I am writing you today with great concern in my heart. I feel it's necessary that the community reaches out to you and all of the organizations involved with the proposed sites for the Coal terminals and the train routes to those terminals with dirty coal on board. One of these sites is Cherry Point, sacred land to the Lummi Nation. I want you to know, that I find that this completely unacceptable behaviour on every level of humanity.

I ask that your company withdraw your support of this project. I understand that business has diminished for the port of Seattle with the Grand Alliance moving to the Tacoma port. However life is about change, the time for change has now fallen upon you. Be creative and find other ways to take care of your displaced employees. Desecrating Mother Earth and all of her children is no longer an option for you or any other companies for that matter. You must look inside yourselves ask for guidance from our Creator for the next step for your company. I will not idly stand by and let you continue about business in the way that you have and continue to do to this very day.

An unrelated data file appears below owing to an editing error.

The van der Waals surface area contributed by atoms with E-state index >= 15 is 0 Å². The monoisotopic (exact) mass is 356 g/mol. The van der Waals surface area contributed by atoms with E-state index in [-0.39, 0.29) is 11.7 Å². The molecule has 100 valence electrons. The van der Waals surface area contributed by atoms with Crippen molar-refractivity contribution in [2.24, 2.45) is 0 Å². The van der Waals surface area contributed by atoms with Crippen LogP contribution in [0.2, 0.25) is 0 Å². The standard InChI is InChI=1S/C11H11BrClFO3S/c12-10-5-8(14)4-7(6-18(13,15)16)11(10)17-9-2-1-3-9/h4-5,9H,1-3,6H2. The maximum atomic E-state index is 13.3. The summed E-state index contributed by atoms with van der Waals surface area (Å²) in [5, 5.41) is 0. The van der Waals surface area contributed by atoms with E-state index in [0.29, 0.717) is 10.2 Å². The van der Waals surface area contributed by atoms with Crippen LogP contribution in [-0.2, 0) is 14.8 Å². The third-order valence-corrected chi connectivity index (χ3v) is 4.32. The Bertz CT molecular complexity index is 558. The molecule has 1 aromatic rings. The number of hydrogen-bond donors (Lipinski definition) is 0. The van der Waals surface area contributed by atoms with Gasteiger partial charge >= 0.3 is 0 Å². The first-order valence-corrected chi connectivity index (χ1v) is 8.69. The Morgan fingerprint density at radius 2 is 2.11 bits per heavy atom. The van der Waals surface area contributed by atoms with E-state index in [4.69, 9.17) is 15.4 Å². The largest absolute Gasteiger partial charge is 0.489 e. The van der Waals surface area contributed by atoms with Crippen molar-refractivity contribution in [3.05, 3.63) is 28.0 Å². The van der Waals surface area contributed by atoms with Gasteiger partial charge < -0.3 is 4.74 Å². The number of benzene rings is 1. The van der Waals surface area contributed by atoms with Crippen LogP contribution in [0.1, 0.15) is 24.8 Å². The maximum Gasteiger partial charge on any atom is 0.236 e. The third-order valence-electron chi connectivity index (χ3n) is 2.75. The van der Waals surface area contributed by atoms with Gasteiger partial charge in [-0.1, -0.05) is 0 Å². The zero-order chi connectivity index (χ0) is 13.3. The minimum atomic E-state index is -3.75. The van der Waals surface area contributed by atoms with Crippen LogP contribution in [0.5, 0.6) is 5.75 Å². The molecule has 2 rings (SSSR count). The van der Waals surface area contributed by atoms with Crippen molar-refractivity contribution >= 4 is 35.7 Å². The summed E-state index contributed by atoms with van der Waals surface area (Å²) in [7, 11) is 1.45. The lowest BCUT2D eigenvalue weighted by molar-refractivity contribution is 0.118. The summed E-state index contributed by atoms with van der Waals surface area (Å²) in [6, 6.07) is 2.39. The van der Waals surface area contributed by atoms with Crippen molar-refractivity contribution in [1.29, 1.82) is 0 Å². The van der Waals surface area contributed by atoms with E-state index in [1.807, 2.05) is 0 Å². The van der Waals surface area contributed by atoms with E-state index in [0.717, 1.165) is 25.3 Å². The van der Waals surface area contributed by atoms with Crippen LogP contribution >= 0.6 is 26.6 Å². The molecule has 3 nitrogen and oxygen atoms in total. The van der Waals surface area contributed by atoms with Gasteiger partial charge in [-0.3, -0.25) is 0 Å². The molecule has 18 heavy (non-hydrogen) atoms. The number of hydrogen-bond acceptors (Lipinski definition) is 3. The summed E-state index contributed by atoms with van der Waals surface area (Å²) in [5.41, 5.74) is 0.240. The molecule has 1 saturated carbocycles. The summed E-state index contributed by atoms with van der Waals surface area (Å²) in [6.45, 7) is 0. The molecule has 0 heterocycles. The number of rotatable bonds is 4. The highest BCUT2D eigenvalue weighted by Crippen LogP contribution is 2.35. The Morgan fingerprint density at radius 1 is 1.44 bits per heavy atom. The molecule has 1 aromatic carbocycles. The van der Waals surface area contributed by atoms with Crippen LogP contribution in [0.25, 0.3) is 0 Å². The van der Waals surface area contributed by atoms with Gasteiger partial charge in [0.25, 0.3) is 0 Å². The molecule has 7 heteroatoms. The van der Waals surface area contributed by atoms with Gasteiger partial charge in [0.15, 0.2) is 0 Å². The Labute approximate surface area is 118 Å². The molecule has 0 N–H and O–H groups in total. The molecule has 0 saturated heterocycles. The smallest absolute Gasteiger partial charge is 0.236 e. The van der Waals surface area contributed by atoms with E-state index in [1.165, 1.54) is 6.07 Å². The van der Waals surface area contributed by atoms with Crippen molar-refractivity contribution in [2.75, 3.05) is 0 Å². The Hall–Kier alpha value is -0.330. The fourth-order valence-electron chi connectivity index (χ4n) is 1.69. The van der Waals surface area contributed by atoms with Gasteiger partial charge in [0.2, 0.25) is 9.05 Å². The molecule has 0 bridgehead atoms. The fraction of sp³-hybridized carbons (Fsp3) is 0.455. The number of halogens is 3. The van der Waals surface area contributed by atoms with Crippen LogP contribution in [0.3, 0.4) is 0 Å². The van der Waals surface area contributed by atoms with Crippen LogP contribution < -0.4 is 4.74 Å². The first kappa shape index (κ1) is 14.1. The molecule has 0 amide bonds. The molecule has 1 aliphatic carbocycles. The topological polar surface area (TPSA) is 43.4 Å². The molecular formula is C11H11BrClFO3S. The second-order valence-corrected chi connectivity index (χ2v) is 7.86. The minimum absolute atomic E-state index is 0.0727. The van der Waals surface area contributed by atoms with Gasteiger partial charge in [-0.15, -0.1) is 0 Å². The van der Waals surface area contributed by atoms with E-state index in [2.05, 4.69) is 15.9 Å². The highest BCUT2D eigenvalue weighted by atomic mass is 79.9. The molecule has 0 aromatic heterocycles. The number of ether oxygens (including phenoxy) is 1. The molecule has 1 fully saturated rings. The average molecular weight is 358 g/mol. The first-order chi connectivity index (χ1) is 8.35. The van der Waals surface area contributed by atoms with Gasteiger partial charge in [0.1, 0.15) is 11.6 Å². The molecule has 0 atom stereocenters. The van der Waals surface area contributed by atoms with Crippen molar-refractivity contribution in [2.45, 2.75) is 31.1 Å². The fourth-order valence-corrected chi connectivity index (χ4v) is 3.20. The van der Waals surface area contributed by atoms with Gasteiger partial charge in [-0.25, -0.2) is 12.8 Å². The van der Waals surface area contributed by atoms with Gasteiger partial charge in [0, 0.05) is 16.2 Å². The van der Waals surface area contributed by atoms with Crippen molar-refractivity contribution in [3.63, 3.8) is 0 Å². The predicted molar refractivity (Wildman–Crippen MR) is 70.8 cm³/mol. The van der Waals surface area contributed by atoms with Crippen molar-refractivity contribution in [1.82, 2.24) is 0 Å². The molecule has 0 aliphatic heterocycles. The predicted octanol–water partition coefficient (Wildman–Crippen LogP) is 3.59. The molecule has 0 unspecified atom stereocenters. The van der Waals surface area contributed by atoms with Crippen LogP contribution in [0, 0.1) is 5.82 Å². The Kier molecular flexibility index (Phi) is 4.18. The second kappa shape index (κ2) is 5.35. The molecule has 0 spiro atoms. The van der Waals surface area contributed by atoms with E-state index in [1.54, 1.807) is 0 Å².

Your terminal is well known in the shipping industry for abusive behaviour to the drivers that come into your facilities as well as damaging their equipment with no recourse for them to be reimbursed. These are our brothers and sisters and they should be treated with respect and dignity.

With that being said this is your opportunity to change your course and do the right thing. Please do so. We will not stop until you withdraw from these or any similar plans around this dirty Coal. The health of all of us in the Pacific Northwest and along the proposed route is not on the table for your profit. Think with your heart and soul instead of your wallet.